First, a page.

As a young teenager living in California in 1940, Casey Kunimara’s daily life was filled with school, friends and sports; he “felt as American as the next kid.” But that all ended on Dec. 7, 1941, a date that changed America forever, as well as the life Kunimura once knew.
Following the attacks on Pearl Harbor, an executive order was issued by President Franklin D. Roosevelt, and 16-year-old Kunimura, his mother and siblings were forced to leave their home in Gilroy and relocate to an internment camp. Though a native-born U.S. citizen, he was detained because of his Japanese ancestry.
But Kunimura’s story following life in camp is one of forgiveness and love for country. After once carrying around an “enemy alien” draft classification card, Kunimura went on to serve with one of the most highly decorated units of World War II – the 442nd Regimental Combat Team – and served in the Korean and Vietnam War. He too has been an active American Legion member for 48 continuous years, serving as Department of Utah commander in 1994, and a 30-year staff member of Utah Boys State.
American Legion National Commander Charles E. Schmidt recently presented Kunimura with an award for his continuous years with Utah Boys State and service to his country.
“America is my country. I’ve always said one thing, ‘My country … right or wrong, my country,’” said 92-year-old Kunimura, who resides in North Ogden, Utah, where he’s a member and past commander of Post 9.
When word reached Kunimura that Pearl Harbor was attacked he “reacted like any other American – I thought I needed to do something to aid my country,” he said. “I did not think of the enemy, Japan, being the ancestral home of my parents. I, being an American citizen, felt like I should do what I could for my country.”
But joining the military like his friends were lining up to do wouldn’t become an option for Kunimura. He was denied service due to his Japanese ancestry. “I was an American and my loyalty was to the only country I knew. This feeling never left my thoughts during the entire trying ordeal over the next few years,” he said.
Kunimura credits his love for America to his upbringing by immigrant parents, who instilled dedication, loyalty and humility. His father emigrated from Hiroshima, Japan, to the United States in 1905, and his mother followed suit in 1923. Kunimura’s father passed away in 1939, leaving his wife and six children to be waiting outside a high school in Gilroy in June 1942 for departure to two internment camps.
Kunimura and his family left their home with only what they could carry, not knowing where they were going or how long they would be gone. They were first sent to live in a horse stall on a rodeo ground in Salinas, Calif., for a few months before taking a three-day train ride to the Poston War Relocation Center (the largest of the 10 American internment camps) in southwest Arizona. It was there that Block 32 became home to Kunimura for a year.
During his time at Poston, Kunimura lived with his family in a small room in a wooden barrack that was surrounded by the hot Arizona desert, trying “to live a normal life as a possible.” He got a job as a chief chef in the mess hall, earning $16 a month to prepare and plan meals, watched movies outdoors, participated in athletics and attended dances with friends. Yet, he longed to leave camp and serve his country, which was still not an option. He found his way out of camp as he was afforded the opportunity to work in Chicago for an auto parts store.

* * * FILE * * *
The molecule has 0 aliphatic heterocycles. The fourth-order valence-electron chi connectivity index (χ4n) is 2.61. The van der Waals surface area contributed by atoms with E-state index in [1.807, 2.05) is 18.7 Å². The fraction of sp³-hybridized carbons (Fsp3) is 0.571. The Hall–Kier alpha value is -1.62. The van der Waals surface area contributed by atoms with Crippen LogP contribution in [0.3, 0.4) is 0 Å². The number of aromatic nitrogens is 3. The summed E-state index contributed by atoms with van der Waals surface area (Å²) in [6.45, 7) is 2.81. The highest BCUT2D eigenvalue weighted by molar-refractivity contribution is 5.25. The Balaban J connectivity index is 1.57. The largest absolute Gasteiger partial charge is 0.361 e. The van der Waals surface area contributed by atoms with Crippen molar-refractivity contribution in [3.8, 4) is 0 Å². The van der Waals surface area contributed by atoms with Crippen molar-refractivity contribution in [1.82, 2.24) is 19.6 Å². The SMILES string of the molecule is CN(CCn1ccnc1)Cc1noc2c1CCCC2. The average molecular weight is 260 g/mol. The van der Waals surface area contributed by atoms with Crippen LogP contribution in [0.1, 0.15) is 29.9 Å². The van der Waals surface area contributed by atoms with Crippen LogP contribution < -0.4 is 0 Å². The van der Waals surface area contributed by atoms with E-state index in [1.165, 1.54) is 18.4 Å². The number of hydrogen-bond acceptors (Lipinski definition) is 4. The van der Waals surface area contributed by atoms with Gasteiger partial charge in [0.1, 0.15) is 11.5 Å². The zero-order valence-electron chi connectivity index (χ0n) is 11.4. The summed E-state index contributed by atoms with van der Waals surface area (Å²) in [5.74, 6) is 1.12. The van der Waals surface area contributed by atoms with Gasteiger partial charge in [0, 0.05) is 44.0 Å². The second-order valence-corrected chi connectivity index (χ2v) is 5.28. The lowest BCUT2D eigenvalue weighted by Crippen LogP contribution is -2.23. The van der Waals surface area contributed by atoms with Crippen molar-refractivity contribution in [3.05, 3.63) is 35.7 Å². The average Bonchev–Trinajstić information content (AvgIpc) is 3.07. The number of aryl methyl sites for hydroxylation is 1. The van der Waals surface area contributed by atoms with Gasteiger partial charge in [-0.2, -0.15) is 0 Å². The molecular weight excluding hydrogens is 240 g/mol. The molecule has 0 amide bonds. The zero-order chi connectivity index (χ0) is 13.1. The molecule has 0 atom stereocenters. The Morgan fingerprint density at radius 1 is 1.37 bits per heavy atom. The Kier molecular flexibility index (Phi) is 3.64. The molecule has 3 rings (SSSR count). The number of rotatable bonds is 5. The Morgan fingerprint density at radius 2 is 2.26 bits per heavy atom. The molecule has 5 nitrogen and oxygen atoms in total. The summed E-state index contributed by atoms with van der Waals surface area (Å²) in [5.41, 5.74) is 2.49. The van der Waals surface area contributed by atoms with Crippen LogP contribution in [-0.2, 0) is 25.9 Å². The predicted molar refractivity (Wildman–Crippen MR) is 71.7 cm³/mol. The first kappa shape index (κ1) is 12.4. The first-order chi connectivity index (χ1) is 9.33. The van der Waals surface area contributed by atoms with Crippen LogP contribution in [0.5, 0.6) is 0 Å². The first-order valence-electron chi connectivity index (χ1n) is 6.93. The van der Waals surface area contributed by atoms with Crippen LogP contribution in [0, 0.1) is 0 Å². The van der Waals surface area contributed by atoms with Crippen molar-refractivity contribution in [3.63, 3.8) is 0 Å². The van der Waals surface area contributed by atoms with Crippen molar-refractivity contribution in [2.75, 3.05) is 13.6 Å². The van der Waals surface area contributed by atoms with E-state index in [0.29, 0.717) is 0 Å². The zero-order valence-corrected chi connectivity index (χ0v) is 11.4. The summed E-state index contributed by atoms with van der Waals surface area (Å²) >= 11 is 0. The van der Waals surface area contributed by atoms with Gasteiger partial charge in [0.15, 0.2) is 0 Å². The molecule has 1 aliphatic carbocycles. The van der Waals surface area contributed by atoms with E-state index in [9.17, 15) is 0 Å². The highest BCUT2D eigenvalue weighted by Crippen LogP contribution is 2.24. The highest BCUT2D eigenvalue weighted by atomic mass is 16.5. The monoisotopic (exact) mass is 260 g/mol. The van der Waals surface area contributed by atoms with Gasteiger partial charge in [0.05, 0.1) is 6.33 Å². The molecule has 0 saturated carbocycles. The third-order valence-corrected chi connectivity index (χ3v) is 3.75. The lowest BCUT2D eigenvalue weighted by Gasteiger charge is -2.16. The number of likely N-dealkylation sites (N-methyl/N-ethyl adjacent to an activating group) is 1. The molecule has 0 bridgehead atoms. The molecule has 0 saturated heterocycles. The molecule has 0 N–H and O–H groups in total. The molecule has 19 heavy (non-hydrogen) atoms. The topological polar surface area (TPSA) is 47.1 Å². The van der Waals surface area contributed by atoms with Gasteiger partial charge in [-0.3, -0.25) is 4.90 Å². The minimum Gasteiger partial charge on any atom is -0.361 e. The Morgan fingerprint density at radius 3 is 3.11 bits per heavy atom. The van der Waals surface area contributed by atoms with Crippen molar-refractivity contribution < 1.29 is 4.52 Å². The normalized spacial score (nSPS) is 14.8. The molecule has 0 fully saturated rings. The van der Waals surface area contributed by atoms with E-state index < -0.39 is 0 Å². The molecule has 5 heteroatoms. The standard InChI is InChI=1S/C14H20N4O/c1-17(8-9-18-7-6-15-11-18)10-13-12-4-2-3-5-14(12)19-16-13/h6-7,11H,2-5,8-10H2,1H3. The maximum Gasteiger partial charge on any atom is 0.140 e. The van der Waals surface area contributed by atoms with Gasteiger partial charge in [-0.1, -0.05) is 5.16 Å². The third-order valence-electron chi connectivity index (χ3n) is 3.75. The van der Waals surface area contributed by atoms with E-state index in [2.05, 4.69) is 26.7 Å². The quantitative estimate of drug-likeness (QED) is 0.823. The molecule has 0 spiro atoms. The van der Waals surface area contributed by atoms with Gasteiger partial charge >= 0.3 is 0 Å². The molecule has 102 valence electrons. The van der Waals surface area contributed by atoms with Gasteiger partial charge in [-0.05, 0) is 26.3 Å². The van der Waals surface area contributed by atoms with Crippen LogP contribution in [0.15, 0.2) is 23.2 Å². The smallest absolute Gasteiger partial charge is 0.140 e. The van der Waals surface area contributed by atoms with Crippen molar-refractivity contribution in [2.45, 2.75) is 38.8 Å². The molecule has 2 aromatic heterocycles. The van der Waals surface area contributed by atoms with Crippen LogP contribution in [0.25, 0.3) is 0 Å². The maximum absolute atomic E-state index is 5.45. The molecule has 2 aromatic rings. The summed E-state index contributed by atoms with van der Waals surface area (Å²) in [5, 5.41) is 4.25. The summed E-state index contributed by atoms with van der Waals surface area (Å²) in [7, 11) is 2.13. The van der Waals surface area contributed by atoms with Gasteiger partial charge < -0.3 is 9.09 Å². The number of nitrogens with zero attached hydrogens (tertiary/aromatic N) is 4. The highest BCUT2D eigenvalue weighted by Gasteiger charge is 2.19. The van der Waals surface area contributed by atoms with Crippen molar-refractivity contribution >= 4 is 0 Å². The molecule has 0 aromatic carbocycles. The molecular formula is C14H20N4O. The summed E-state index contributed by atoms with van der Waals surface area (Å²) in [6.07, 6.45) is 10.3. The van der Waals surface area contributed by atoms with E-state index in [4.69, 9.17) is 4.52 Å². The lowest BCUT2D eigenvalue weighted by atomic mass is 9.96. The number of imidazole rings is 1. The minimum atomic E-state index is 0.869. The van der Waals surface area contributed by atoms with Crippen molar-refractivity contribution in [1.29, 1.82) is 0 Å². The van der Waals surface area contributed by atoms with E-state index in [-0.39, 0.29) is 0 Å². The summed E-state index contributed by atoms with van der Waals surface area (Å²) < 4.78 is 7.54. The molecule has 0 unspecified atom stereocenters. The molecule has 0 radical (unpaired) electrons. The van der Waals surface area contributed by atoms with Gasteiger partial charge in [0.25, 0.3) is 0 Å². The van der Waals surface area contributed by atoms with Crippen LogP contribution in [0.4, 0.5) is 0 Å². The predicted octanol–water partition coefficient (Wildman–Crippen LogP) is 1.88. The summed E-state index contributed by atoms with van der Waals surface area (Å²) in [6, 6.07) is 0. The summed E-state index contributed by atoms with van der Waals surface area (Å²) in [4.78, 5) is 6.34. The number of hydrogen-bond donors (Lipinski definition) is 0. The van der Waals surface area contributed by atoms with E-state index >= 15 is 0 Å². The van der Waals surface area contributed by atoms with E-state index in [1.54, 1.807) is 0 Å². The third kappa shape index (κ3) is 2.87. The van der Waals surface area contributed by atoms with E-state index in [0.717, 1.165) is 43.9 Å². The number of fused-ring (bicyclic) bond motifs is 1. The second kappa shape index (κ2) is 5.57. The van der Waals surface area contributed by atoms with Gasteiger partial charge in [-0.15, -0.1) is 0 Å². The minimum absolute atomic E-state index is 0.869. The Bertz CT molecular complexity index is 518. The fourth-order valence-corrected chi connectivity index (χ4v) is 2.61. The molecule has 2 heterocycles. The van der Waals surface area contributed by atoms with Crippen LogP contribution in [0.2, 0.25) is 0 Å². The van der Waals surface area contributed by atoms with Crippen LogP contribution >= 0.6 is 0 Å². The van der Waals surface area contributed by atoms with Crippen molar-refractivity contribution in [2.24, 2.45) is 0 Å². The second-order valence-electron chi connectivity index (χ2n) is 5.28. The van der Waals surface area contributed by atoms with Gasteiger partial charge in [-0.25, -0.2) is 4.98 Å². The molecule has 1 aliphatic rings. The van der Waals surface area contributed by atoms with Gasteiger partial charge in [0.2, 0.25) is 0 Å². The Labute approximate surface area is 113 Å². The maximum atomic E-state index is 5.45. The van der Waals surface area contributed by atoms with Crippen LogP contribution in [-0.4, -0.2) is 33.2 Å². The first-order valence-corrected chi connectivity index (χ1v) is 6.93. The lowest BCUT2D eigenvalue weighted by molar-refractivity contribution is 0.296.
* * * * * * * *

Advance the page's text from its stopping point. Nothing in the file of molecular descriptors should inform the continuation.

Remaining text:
It was during his time in Chicago that an all Japanese-American combat unit – except for its officers – was being formed, and Kunimura’s calling to serve would be possible.
Kunimura joined the U.S. Army 442nd Regimental Combat Team in 1944 after Selective Service reclassified and issued him a draft notice. He joined the unit as a machine gunner, fighting his way through France while his family and friends remained in Poston, “being held prisoners by the very country I was fighting for,” he said. “But my patriotism, devotion to my nation, and love of country could not be denied.”
Kunimura witnessed firsthand the 442nd earn a Congressional Gold Medal in November 2011 for their efforts in waging a successful campaign against Nazis in southern France and northern Italy. In all, the unit earned more than 18,000 awards, inlcuding 21 Medals of Honor. “These proud men proved to the nation of their loyalty and dedication and the right to be called Americans,” he said. “I’m extremely proud to have had the privilege of serving shoulder to shoulder with all those brave, young men and having been a small part of that history.”
Following the end of World War II, Kunimura served in the Korean and Vietnam War, met his wife Dorothy – a Korean War veteran of the Army Auxiliary Army Corps and a member of Post 9 – raised three children, and retired from the military and civil service.
Since his involvement with Utah Boys State began more than 30 years ago, he’s been a counselor, assisted with party elections, and now organizes and helps pass out awards. He’s remained involved in the program because of his “love of country, of the military, of veterans and of the young men to instill upon them the ideas of democracy,” Kunimura said. “The purpose of Boys State is to educate why we have a primary, a general election and elect for various offices. These kids are going to grow up to become our leaders.”
Dorothy has been an integral part of Boys State for just as long, baking cakes and cookies for the young men. “These boys love Dorothy, and she’s making them fat, too,” Kunimura said.
Although Kunimura doesn’t know how much longer he’ll remain on the Boys State staff at his age, he said that his longstanding involvement with The American Legion was a way to “spend a little of my own time to make this country just a little bit better in the long run.”